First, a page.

#310 is NOT a horrible rank. I’m going to tell you right now that the 70% royalty at Amazon for a $4.99 book is roughly $3.45 per book. In my response to Cassia’s post, I noted that the 300 rank wasn’t bad. She argued that she had sold less than 100 copies. Straight up—this is not true. Any author that sells books on Amazon can warrant a pretty good guess as to what the daily sales numbers are once we get a look at the rank. I know an author who is currently ranked in the #1,300 area. She’s selling about 100 a day. Being in the top 500 means that Cassia would have sold AT LEAST 250 books that day. Now here’s some math: 250×3.45= $862. I know many authors who stay in the top 2k on Amazon with a book or two—and they earn THOUSANDS of dollars a month. A hell of a lot more than they would make at another job. Cassia has a stable full of books. Let me be blunt: She’s making EXCELLENT money. Money that one could live off of- and support their family with- very, very well. Sounds to me like she’s annoyed that Chasing Abby didn’t blow the doors off the joint. Do I really think that she’s shutting the Cassia Leo pen name down? Let’s put it this way—I have no real clue, but I wont be surprised if she publishes a new book with that name. The woman has thirty-nine thousand LIKES on facebook and she’s a New York Times and USA Today Best Seller. Be logical—why would someone throw away those achievements to go with a new and unknown pen name?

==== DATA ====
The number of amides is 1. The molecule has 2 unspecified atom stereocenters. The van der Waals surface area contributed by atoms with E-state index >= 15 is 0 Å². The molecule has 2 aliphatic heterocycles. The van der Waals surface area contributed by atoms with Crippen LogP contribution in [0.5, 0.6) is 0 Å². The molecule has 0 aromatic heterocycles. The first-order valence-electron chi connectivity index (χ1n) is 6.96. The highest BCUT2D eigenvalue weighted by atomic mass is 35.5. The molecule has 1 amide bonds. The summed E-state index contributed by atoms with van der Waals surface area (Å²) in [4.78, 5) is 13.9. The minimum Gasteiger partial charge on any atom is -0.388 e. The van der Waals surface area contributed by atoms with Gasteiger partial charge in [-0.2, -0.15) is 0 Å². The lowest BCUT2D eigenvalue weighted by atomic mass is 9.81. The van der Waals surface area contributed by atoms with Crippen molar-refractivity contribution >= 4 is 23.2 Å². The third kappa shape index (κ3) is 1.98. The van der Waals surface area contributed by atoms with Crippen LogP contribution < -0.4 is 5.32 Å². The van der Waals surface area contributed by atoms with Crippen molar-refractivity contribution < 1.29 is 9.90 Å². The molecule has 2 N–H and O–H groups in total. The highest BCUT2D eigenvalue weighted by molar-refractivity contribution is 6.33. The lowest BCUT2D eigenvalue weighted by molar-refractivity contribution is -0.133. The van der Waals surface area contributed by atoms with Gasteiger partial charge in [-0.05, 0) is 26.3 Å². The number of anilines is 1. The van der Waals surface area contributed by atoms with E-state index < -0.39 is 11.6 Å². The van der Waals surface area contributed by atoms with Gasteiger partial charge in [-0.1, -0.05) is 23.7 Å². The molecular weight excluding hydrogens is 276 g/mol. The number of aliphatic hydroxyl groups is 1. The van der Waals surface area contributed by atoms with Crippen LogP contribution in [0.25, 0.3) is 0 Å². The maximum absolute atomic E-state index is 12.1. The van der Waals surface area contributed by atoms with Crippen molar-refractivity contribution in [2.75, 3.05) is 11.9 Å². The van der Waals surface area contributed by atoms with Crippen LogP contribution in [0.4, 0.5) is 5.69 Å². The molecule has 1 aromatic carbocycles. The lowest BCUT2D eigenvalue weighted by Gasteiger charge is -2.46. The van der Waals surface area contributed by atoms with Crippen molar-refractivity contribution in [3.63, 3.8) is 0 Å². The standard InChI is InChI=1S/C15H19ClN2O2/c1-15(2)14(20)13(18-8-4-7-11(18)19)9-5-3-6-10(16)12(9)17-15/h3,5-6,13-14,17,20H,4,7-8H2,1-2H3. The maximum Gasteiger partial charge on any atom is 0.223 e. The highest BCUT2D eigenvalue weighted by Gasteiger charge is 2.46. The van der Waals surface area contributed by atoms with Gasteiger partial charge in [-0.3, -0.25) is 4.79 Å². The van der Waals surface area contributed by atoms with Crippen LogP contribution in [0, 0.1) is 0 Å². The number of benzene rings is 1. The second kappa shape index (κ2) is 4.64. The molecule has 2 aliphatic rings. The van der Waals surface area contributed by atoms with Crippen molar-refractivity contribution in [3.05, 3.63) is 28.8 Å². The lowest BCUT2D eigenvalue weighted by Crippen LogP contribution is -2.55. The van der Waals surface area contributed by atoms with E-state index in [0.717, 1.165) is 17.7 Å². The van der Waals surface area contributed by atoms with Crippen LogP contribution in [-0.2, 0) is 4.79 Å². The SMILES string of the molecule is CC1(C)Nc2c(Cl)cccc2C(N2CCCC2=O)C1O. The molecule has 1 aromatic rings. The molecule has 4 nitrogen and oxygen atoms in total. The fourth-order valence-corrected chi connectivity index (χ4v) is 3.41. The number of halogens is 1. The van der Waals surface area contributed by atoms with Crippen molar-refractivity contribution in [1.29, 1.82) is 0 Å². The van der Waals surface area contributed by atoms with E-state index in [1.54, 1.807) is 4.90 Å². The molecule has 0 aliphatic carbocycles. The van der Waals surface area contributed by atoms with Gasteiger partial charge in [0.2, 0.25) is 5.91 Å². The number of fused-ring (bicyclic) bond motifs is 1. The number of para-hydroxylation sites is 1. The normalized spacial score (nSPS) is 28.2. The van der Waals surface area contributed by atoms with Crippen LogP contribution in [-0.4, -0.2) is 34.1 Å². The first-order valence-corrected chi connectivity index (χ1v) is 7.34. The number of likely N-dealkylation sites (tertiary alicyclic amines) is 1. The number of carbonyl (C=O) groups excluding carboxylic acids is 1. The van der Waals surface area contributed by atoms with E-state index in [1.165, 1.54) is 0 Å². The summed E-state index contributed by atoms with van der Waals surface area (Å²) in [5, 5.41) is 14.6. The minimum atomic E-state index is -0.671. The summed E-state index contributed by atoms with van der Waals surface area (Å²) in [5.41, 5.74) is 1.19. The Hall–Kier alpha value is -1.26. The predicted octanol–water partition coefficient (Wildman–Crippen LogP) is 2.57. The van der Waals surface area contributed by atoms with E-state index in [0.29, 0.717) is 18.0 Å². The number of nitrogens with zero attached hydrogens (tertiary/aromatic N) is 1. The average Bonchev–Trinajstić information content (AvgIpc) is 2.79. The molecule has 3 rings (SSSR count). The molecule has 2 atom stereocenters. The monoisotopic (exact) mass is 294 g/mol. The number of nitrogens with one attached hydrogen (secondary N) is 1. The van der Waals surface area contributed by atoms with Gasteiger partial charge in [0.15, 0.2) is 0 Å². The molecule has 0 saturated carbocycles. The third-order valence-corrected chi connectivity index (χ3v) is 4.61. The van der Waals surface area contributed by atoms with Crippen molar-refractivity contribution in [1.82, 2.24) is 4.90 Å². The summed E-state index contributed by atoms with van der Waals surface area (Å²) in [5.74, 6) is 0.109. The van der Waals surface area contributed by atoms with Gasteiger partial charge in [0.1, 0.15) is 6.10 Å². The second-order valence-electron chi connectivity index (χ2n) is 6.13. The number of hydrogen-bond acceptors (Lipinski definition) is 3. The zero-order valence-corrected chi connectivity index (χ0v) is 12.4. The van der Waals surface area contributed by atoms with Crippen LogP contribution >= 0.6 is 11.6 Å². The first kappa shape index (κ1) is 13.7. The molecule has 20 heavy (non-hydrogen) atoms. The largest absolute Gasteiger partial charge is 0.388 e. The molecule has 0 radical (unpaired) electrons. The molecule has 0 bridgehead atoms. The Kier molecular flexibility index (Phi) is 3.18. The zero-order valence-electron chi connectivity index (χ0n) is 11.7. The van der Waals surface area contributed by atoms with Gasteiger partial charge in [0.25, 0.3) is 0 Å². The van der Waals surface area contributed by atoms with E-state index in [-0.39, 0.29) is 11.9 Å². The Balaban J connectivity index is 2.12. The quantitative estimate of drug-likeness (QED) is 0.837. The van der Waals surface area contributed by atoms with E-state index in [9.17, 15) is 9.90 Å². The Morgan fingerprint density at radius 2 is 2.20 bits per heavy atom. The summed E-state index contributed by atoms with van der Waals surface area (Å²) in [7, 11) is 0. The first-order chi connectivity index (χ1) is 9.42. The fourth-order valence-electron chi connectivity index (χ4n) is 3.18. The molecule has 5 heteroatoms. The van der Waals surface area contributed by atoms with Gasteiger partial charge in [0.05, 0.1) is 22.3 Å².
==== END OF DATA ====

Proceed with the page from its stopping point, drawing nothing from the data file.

For the record, Cassia has removed the above post. She did say that she gave forty thousand dollars worth of prizes away last year—something that, again, I find questionable. I give away A LOT of stuff. But I am smart enough to know that giving away forty thousand dollars worth of swag would be ridiculous. Do you think Sylvia Day, EL James or Kristen Ashley give away FORTY THOUSAND dollars worth of stuff each year? I doubt it. Sometimes too much is too much. This is a business—treat it like one. If you give away forty thousand dollars worth of anything, you aren’t a business person and you need someone to help manage your money.